Banjo maestro Bela Fleck won again for best contemporary world music album for "Throw Down Your Heart, Africa Sessions Part 2," his 15th Grammy. The first volume of his Africa Sessions series, which explores the banjo's African roots, won two Grammys.
In the Latin awards, Grupo Fantasma, a funky Latin orchestra from Austin, Texas, won best Latin rock, alternative or urban album for "El Existential," taking home its first Grammy on its second trip to the awards show. It won over ChocQuibTown, the Afro-Colombian hip-hop trio nominated for best Latin rock, alternative or urban album, which performed "De Donde Vengo Yo" (Where I Come From), winner for Best Alternative Song at the Latin Grammys in November.
"It's a great thing," said Jose Galeano, a singer and timbale player. "It's time people start listening to this type of music ... It's not reggaeton, it's not rap. It's a little bit of everything."
The Spanish Harlem Orchestra won best tropical Latin album for "Viva La Tradicion," its second win.
For Best Latin Jazz Album, Cuban pianist Chucho Valdes and The Afro-Cuban Messengers won for "Chucho's Steps." Valdes has now won five Grammys, his last in 2009 for "Juntos Para Siempre," which he made with his father, Bebo Valdes.
"VIVA LA MUSICA!" Chucho Valdes wrote on Twitter. "Happy for this new Grammy!"
Alejandro Sanz of Spain won best Latin pop album for "Paraiso Express," his third Grammy win.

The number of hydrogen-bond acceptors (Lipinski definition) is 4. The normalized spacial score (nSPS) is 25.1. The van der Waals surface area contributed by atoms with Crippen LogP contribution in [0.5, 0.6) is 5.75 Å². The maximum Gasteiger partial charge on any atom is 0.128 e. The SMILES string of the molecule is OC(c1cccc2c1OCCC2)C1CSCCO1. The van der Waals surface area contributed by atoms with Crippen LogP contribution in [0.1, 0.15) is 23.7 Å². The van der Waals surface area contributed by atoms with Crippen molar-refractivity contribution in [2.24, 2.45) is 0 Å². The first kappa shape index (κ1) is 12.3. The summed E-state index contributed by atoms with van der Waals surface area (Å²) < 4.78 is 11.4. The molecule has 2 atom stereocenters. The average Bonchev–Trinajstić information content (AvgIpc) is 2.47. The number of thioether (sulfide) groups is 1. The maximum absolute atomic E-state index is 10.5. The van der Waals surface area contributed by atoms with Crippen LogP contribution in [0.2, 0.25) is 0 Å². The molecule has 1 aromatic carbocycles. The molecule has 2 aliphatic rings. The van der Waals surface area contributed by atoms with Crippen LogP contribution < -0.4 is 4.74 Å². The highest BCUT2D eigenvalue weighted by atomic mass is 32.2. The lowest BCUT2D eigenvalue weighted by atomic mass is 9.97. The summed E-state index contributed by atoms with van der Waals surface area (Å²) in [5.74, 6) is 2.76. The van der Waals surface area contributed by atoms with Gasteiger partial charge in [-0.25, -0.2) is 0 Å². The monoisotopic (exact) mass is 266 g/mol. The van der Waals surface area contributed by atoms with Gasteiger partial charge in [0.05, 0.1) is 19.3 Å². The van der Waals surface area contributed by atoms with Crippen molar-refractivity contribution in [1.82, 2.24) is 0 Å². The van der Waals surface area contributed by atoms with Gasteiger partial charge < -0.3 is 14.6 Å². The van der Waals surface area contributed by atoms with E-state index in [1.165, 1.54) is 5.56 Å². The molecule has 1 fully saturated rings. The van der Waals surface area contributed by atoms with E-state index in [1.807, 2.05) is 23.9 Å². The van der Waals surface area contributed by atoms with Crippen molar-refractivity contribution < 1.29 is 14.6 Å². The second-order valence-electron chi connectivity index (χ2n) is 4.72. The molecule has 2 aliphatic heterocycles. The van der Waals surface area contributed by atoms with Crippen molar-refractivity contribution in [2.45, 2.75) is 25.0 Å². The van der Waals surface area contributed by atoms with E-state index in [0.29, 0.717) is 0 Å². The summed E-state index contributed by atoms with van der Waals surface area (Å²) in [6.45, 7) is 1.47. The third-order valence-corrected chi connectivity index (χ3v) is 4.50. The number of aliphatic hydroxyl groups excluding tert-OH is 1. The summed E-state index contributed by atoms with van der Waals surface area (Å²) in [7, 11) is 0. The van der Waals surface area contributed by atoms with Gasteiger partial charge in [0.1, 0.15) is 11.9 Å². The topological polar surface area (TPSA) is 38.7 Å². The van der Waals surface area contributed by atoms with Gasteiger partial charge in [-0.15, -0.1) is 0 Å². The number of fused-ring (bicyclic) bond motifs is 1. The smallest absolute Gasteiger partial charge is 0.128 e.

Other Latin winners included Little Joe & La Familia for best Tejano album; Intocable for best Norteno album; El Guero Y Su Banda Centenario for Best Banda Album.
Buju Banton of Jamaica won Best Reggae Album for "Before The Dawn." Banton faces life in prison with a trial scheduled to begin Monday, five months after a previous jury hung on federal drug trafficking charges.
British duo La Roux won for Best Electronic Album.
French DJ David Guetta and Afrojack won for Best Remixed Recording, Nonclassical, Guetta's second win in that category.
Ray LaMontagne won Best Contemporary Folk Album for "God Willin' & the Creek Don't Rise," an unexpected hit that the singer-songerwriter produced himself after facing resistence from his label, RCA.
In other traditional American categories, the black string band Carolina Chocolate Drops won for Best Traditional Folk Album, for "Genuine Negro Jig"; Buddy Guy won for Best Contemporary Blues album for "Living Proof"; Pinetop Perkins and Willie 'Big Eyes' Smith won for best traditional blues album for "Joined At The Hip"; Patty Loveless won best bluegrass album for "Mountain Soul II"; Chubby Carrier and The Bayou Swamp Band won for best zydeco or Cajun album for "Zydeco Junkie"; Tia Carrere, who starred in the film "Wayne's World," won for best Hawaiian album.
Dee Dee Bridgewater won for Best Jazz Vocal Album for her tribute to Billie Holiday. In the Best Jazz Instrumental Album category, the late James Moody bested the Vijay Iyer Trio.
Japanese guitarist Tak Matsumoto won for Best Pop Instrumental Album.
The Beatles' complete remastered studio recordings won for Best Historical Album. The Beatles last won for the remixed "Love" album, in the compilation soundtrack and surround-sound categories. Paul McCartney, meanwhile, won Best Solo Rock Vocal Performance for "Helter Skelter" on "Good Evening New York City."
The Associated Press contributed to this report.